The Student News Site of The Webb Schools

Webb Canyon Chronicle

The Student News Site of The Webb Schools

Webb Canyon Chronicle

The Student News Site of The Webb Schools

Webb Canyon Chronicle

Nigerians use social media to aid protests

Wura Ogunnaike
Recent tweets on the #EndSARS hashtag on Twitter.

Last monthas most people began to prepare for Halloween, youths from all over Nigeria took to the streets to protest the violent nature of the Nigerian police. October 8th marked the beginning of nationwide protests against the Nigerian government, calling for the end of the Special Anti-Robbery Squad, or SARS.  

#EndSARS is not a new movement in Nigeria, it has trended online every yeasince 2017. This year, after a video of a SARS officer shooting an unarmed man went viral, people finally took to the streets.   

Rather than listening to the peoples demands, the government dispatched the police and military, who met peaceful protests with excessive violence. What started out as civil disobedience from young people fed up with the excessive violence turned into a bloody massacre.  

Throughout all this, social media and the Internet have been a beacon of hope for Nigerians wishing for change. The older generations in Nigeria get their news in a traditional way, from newspapers that are often owned by politicians and large companies that support them. Younger people have used social media sites, like Twitter and Instagram, to get faster, more accurate information on the things happening in their country. 

Young people also used social media to organize and share information about protests, medical aid, legal representation and fundraising.  

On October 20thprotesters sat at Lekki Toll Gate, singing the national anthem and waving the Nigerian flagAround 6:50 p.m., CCTV cameras were removed, and Nigerian Armed Forces opened fire on the protesters.  

The Nigerian Army denied any involvement in the shooting, but with Instagram lives from people at the gate, protesters were able to debunk these claims and call for accountability for the massacre 

The use of social media during the SARS protests mirrors the Black Lives Matter protests that occurred across the world this past summer, where people used live updates on Twitter and Instagram to document what was going on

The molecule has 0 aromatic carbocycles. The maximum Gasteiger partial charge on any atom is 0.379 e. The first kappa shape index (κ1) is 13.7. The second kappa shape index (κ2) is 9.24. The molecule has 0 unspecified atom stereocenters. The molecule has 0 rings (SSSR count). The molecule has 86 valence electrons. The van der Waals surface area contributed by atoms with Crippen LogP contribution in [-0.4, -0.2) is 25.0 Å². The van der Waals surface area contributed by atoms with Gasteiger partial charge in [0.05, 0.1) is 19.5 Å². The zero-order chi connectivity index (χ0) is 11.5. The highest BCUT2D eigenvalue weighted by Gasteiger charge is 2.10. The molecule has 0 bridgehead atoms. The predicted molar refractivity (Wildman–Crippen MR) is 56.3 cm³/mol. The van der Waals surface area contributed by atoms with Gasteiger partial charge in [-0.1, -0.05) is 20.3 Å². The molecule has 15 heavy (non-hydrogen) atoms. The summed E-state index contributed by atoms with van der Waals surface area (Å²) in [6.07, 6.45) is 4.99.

The Nigerian government has a long history with corruption and violence, but the rise of social media “reporting” has made it easier than ever to call for justice and institutional reform.  

Leave a Comment
More to Discover
About the Contributor
Wura Ogunnaike
Wura Ogunnaike, Editor of Culture & Lifestyle & Social Media Manager
After spending her summer in a lab for a science research program, Wura Ogunnaike (23’) is ready to return to the Webb Canyon Chronicle as a Social Media Manager and the Editor of Culture & Lifestyle. Reflecting her earlier efforts, Wura enjoys writing for the publication because of the freedom and wide range of topics she can cover in the process. This year, aside from having fun with writing, Wura is also taking on the responsibility of a Social Media Manager by utilizing social media outreach to attract more readership and enhance the reputation of the Webb Canyon Chronicle. Outside of the newsroom, Wura is a Jameson dorm prefect, where she always demonstrates the perfect balance between enacting leadership when necessary and showing kindness to her fellow dorm residents. In her free time, Wura likes to read, hike, and listen to Taylor Swift songs. However, her favorite song is “This is What Makes Us Girls” by Lana Del Rey. In addition to developing new interests, her goal for herself is to branch out in multimedia and work on social media-related publications. Some examples include podcasts or a photo gallery, which she has already exposed herself to during her first year of journalism.  Favorite Song: "This Is What Makes Us Girls" by Lana Del Rey

Comments (0)

All Webb Canyon Chronicle Picks Reader Picks Sort: Newest

Your email address will not be published. Required fields are marked *